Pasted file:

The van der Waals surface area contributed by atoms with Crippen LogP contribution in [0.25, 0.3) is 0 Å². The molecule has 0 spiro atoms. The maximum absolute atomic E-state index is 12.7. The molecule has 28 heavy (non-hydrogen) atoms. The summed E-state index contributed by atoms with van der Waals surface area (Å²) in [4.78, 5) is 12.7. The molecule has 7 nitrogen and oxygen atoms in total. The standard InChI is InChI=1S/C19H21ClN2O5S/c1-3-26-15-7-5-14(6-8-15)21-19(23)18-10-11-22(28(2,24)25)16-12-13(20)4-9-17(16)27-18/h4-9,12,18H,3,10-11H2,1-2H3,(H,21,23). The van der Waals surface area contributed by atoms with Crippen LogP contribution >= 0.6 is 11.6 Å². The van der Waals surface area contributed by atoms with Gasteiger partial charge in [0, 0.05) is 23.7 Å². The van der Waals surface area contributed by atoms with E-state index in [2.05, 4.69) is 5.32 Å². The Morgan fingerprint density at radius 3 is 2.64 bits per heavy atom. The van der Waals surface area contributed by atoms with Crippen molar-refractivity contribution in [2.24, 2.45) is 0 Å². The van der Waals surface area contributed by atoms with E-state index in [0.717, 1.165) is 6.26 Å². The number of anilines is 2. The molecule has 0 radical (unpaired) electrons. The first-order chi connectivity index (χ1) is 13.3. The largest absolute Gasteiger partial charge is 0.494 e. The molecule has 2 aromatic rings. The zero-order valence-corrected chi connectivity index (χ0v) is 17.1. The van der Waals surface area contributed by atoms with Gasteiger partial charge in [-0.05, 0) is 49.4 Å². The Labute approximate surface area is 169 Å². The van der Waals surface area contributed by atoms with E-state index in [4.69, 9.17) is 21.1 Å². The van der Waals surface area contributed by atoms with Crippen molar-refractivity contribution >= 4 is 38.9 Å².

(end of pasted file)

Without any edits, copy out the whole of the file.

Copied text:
The van der Waals surface area contributed by atoms with Crippen LogP contribution in [0.25, 0.3) is 0 Å². The molecule has 0 spiro atoms. The maximum absolute atomic E-state index is 12.7. The molecule has 28 heavy (non-hydrogen) atoms. The summed E-state index contributed by atoms with van der Waals surface area (Å²) in [4.78, 5) is 12.7. The molecule has 7 nitrogen and oxygen atoms in total. The standard InChI is InChI=1S/C19H21ClN2O5S/c1-3-26-15-7-5-14(6-8-15)21-19(23)18-10-11-22(28(2,24)25)16-12-13(20)4-9-17(16)27-18/h4-9,12,18H,3,10-11H2,1-2H3,(H,21,23). The van der Waals surface area contributed by atoms with Crippen LogP contribution >= 0.6 is 11.6 Å². The van der Waals surface area contributed by atoms with Gasteiger partial charge in [0, 0.05) is 23.7 Å². The van der Waals surface area contributed by atoms with E-state index in [2.05, 4.69) is 5.32 Å². The Morgan fingerprint density at radius 3 is 2.64 bits per heavy atom. The van der Waals surface area contributed by atoms with Crippen molar-refractivity contribution in [2.24, 2.45) is 0 Å². The van der Waals surface area contributed by atoms with E-state index in [0.717, 1.165) is 6.26 Å². The number of anilines is 2. The molecule has 0 radical (unpaired) electrons. The first-order chi connectivity index (χ1) is 13.3. The largest absolute Gasteiger partial charge is 0.494 e. The molecule has 2 aromatic rings. The zero-order valence-corrected chi connectivity index (χ0v) is 17.1. The van der Waals surface area contributed by atoms with Gasteiger partial charge in [-0.05, 0) is 49.4 Å². The Labute approximate surface area is 169 Å². The van der Waals surface area contributed by atoms with E-state index in [4.69, 9.17) is 21.1 Å². The van der Waals surface area contributed by atoms with Crippen molar-refractivity contribution >= 4 is 38.9 Å².